Satterwhite, Alumni Among CIA’s FRONT Artists

Jacolby Satterwhite, Dawn, HD color video and 3D animation with artist-designed wallpaper on masonry wall, 2021. This project was commissioned by Cleveland Clinic in collaboration with FRONT International, with community support from Karamu House. Image courtesy of Cleveland Clinic, the artist, and Mitchell-Innes & Nash.

When FRONT International returns this summer, the Cleveland Institute of Art again serves as a partner and host site. What’s more is that CIA will be home to one of the triennial’s most anticipated exhibitions and will welcome back two alumni.

Oh, Gods of Dust and Rainbows is the title for this year’s triennial, which opens Saturday, July 16 at sites across Northeast Ohio. CIA will stage solo exhibitions by four noteworthy artists: Jacolby Satterwhite, a New York City-based artist who works in video, performance, 3D animation, fibers, drawing and printmaking; CIA alum Dexter Davis, a Cleveland-based multimedia artist whose career and artistic influence within the region spans decades; CIA alum Loraine Lynn, a Toledo-based self-described “conjurer of tactile sensational experiences”; and Alexandra Noel, a Los Angeles-based painter whose small-scale works often focus on subjects shown in a manner that is simultaneously surreal and familiar.

“I think it’s a tremendous opportunity that CIA will share the work of four radically different artists who are working in varying stages of their careers and are recognized by communities at regional, national and international levels,” says Nikki Woods, director of CIA’s Reinberger Gallery.

“I think these exhibitions represent four unique and extraordinary artistic visions,” she continues. “Though their strategies are different, each artist invites viewers to consider the depth of experience within ourselves and challenges us to consider the world more tenderly.”

Satterwhite’s Dawn is one of FRONT’s headline exhibitions. Installed both as a virtual reality arcade in Reinberger Gallery and as a freestanding sculptural screen outside Cleveland Clinic’s new BioRepository, it will employ traditional and digital media to create artistic encounters centered on the question posed to residents of the city’s Fairfax neighborhood: “What does utopia look like to you?”

“An artist like Jacolby Satterwhite, whose work is represented in museums all over the world and is centered in the present art discourse, helps to legitimize FRONT’s goal of bringing cutting-edge contemporary art to Cleveland,” Woods says. “Satterwhite’s vision draws from a well of source materials. Many artworks are expansions of previous works, giving the effect of an ever-evolving and sophisticated codex of signs, symbols and imagery.”

Noel’s works are rooted someplace between personal memory and collective experience. At CIA, small gem-like paintings will line the Donna and Stewart Kohl Corridor and invite viewers to engage in both close examination and thoughtful introspection.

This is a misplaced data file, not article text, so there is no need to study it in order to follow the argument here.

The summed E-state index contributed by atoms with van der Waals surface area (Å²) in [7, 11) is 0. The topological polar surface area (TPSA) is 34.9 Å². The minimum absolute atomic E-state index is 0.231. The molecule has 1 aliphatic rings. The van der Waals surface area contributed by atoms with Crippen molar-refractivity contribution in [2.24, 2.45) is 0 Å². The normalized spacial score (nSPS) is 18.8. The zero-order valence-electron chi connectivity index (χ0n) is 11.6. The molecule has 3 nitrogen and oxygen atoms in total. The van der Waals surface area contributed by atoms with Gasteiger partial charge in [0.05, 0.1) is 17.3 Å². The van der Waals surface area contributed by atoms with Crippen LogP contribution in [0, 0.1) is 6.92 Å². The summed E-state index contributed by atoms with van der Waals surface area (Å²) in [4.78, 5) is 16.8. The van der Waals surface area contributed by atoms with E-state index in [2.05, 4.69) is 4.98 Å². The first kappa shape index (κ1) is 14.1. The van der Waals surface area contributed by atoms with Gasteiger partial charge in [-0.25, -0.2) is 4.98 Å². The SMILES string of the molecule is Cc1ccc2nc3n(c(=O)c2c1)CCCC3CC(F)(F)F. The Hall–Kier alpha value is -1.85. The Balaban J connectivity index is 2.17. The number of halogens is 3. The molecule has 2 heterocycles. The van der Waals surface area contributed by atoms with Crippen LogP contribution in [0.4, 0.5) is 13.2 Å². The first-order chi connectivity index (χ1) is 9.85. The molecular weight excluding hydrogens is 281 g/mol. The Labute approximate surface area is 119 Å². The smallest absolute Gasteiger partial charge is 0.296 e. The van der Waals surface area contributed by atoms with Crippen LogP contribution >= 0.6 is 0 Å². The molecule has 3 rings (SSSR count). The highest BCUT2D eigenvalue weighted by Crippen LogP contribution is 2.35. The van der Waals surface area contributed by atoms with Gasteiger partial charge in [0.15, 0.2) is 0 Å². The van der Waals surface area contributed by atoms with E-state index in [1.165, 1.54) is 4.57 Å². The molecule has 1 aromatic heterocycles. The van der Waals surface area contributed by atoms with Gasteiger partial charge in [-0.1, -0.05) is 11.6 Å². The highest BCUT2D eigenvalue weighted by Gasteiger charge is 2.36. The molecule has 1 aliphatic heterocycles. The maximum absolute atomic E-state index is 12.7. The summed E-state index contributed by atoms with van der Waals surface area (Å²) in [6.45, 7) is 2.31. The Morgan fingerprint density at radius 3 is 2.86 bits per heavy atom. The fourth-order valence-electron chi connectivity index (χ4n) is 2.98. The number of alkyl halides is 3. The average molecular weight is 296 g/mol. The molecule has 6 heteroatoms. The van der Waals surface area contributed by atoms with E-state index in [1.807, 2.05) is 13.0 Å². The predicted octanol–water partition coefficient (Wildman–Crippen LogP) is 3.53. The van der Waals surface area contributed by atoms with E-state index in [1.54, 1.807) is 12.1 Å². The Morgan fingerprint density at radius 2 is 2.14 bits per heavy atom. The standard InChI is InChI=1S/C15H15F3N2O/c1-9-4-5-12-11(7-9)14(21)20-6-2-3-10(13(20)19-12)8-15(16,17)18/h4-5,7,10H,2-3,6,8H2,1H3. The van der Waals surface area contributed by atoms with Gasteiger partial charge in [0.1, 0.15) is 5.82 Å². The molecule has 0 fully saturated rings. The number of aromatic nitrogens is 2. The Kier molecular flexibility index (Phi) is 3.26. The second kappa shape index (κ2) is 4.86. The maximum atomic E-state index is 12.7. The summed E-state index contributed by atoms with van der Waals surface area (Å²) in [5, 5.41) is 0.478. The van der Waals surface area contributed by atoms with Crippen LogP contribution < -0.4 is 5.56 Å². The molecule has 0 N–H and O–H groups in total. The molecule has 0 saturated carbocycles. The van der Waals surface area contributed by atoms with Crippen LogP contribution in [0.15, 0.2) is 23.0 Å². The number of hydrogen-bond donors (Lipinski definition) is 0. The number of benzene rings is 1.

“I’m interested in the ways Alexandra’s work invites a slower pace of looking, in opposition to our impulse to scroll,” Woods says. “Seeing Alexandra’s small paintings are akin to making a discovery. Their unassuming scale and the way paint is applied produces an image that is indeterminate from afar, demanding a closer examination of their contents.”

Davis’ exhibition will take place in a completely transformed gallery space within Reinberger Gallery and will consist of paintings, mixed-media collages and sculptures based on the artist’s personal history. The exhibition, The Less Dead, will be divided into three distinct sub-themes titled Ritual, Ghost and Birth.

Loraine Lynn, Untitled Installation, 2021. On view as part of the FRONT 2022 preview exhibition Grand Prototypes, Humble Tools at Transformer Station. Photo by Jacob Koestler.

Lynn plans to create a series of vibrant textile works that invite touch. This exhibition will be installed in the Mary Ann and Jack Katzenmeyer Student Lounge and the John and Sally Schulze North Lobby, where an accompanying program with Dr. Lady J, renowned Cleveland drag queen and the world’s first drag queen with a PhD dissertation on drag history, will be hosted in the fall.

“I’m always excited for the chance to support alumni artists through exhibition opportunities at CIA,” Woods says of Davis and Lynn’s exhibitions. “I think that as a college gallery we should be generating creative opportunities that celebrate the wealth of talent that has been nurtured within these walls as well as work to build greater systems of support for alumni artists. Exhibitions are just one example, and I am thrilled that FRONT supports that.”

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